Academic advising is a core feature of the New College experience and our coordinated, team-based approach to advising will help you navigate New College on a pathway to lifelong learning.
Your academic sponsor will serve at the center of your advising team. From your initial mini-classes to your baccalaureate exam, the conversations you have with your sponsor will guide you through your coursework, internships, areas of concentration and senior project. These conversations will be informed by those you have with your assigned career coach and any additional student support services that you choose to access. Together, your advising team will work collaboratively with you, setting goals and mapping your personal path to success.
Additional Advising resources for students and guidelines for faculty advisors can be found on the NCF Community Pages (MyNCF login required).
This signature program, entirely unique to New College, is designed to give you a competitive leg up in the job market—equipping you with transferable skill sets, while inspiring you with intellectually challenging courses.
What is required for your Baccalaureate Degree from New College?
Interested in a legal career or a career in medicine and healthcare? Learn about our Pre-Law and Pre-Health (including Pre-Med, Pre-Dental, Pre-Vet, and Pre-Pharmaceutical) programs.
When you graduate from New College, you can look back on having planned an individualized academic program, read and written extensively, done original research and completed a major thesis based on research or creative work in your Area of Concentration. These accomplishments are looked on favorably by the nation’s most prestigious post-graduate programs.
Acceptance rates for grad school are very high. From 2004 to 2008, for example, 87 percent of New College students who applied to a Masters/Ph.D. program were accepted, and 85 percent were accepted into law school. The prestigious Wall Street Journal has ranked New College the nation’s No. 2 public feeder school for elite law, medical and business schools. Of all science graduates since 1967, roughly one-third have earned an M.D. or Ph.D.
A survey of alumnae/i who graduated between 1996 and 2007 reveals much about their graduate school experiences. Here are some of the results:
- 71% of respondents enrolled in at least one graduate or professional program since graduating.
- 55% reported that they earned at least one degree or professional certificate.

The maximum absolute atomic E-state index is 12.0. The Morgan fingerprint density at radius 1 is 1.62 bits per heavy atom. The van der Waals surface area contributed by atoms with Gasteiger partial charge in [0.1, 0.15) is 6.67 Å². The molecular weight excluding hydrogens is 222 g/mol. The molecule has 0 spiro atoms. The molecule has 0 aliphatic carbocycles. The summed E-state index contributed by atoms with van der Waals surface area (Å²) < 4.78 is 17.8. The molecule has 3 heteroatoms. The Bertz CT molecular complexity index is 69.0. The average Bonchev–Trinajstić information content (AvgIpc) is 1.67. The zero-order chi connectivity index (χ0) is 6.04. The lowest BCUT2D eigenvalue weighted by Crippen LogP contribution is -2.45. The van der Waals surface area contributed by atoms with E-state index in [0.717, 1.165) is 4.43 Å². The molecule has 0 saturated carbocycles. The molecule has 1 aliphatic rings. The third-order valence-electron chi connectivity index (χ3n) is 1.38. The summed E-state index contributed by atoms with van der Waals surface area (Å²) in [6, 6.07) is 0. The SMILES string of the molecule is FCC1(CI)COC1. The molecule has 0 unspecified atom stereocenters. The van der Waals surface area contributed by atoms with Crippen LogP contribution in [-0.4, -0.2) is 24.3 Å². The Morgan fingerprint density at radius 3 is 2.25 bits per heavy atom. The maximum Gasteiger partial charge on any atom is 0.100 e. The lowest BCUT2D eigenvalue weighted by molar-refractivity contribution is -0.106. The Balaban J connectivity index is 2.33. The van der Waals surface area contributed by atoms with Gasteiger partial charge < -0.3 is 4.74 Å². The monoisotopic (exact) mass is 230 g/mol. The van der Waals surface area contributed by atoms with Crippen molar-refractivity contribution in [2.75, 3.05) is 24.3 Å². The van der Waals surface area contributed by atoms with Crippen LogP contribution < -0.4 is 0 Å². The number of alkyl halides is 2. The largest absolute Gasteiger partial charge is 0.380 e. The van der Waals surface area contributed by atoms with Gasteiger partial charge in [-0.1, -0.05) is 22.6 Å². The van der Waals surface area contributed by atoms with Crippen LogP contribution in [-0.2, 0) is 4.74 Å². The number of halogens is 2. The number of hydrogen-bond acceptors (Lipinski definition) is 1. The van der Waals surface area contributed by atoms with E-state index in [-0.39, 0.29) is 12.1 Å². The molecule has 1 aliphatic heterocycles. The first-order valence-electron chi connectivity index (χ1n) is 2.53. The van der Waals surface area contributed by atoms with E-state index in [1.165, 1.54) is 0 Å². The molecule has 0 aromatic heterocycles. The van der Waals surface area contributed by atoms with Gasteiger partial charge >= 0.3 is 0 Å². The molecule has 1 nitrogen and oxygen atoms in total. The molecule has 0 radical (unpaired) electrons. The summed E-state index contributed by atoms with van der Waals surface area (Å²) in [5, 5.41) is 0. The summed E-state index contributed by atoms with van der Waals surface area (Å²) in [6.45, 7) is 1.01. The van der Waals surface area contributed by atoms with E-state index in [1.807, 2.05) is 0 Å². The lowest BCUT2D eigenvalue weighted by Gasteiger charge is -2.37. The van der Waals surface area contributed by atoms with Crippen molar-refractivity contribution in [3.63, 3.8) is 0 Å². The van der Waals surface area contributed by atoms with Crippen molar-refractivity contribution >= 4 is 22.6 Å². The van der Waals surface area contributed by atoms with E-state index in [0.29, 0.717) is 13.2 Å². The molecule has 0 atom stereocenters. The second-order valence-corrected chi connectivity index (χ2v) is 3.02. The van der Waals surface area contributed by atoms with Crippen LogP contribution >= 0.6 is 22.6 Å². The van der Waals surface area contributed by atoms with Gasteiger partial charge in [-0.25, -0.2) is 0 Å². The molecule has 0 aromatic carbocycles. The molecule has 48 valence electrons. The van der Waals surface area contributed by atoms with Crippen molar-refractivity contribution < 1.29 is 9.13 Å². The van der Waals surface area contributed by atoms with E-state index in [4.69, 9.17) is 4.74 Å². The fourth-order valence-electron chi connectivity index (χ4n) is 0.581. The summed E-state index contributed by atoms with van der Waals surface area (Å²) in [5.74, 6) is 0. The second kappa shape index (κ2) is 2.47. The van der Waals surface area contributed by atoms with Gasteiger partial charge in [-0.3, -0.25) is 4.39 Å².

- 38% had earned master’s degrees.
- 17% enrolled in medical schools for veterinary medicine, pharmacy or medical degrees. All graduates with medical degrees reported being employed full-time in the medical field.
- 10% were either enrolled or earned degrees in law.
- 67% reported enrolling in doctoral level programs of study. Those who had earned their degrees landed careers as professors, psychologists and researchers.
- Graduate school was a strong choice for alumnae/i who had graduated in these particular Areas of Concentration: Anthropology (70%); Biology (78%); Chemistry (86%); Literature (64%); Philosophy (65%) and Psychology (80%).
- The top graduate or professional schools attended by New College graduates included the University of Florida, the University of Wisconsin, the University of Chicago, Columbia University, American University, Carnegie Mellon University, Yale University and the New School for Social Research.
Plagiarism and cheating are not condoned at New College of Florida.
Plagiarism is defined as “literary theft” and consists of the unattributed quotation of the exact words of a published text, or the unattributed borrowing of original ideas by paraphrase from a published text.
On written papers for which the student employs information gathered from books, articles, web sites, or oral sources, each direct quotation, as well as ideas and facts that are not generally known to the public at large, or the form, structure, or style of a secondary source must be attributed to its author by means of the appropriate citation procedure. Only widely known facts and first-hand thoughts and observations original to the student do not require citations. Citations may be made in footnotes or within the body of the text.
Plagiarism also consists of passing off as one’s own segments or the total of another person’s work.
Cheating is defined as follows:
- The unauthorized granting or receiving of aid during the prescribed period of a course-graded exercise: students may not consult written materials such as notes or books, may not look at the paper of another student, nor consult orally with any other student taking the same test;
- Asking another person to take an examination in his/her place;
- Taking an examination for or in place of another student;
- Stealing visual concepts, such as drawings, sketches, diagrams, musical programs and scores, graphs, maps, etc., and presenting them as one’s own;
- Stealing, borrowing, buying, or disseminating tests, answer keys or other examination material except as officially authorized, research papers, creative papers, speeches, etc.
- Stealing or copying of computer programs and presenting them as one’s own. Such stealing includes the use of another student’s program, as obtained from the magnetic media or interactive terminals or from cards, print-out paper, etc.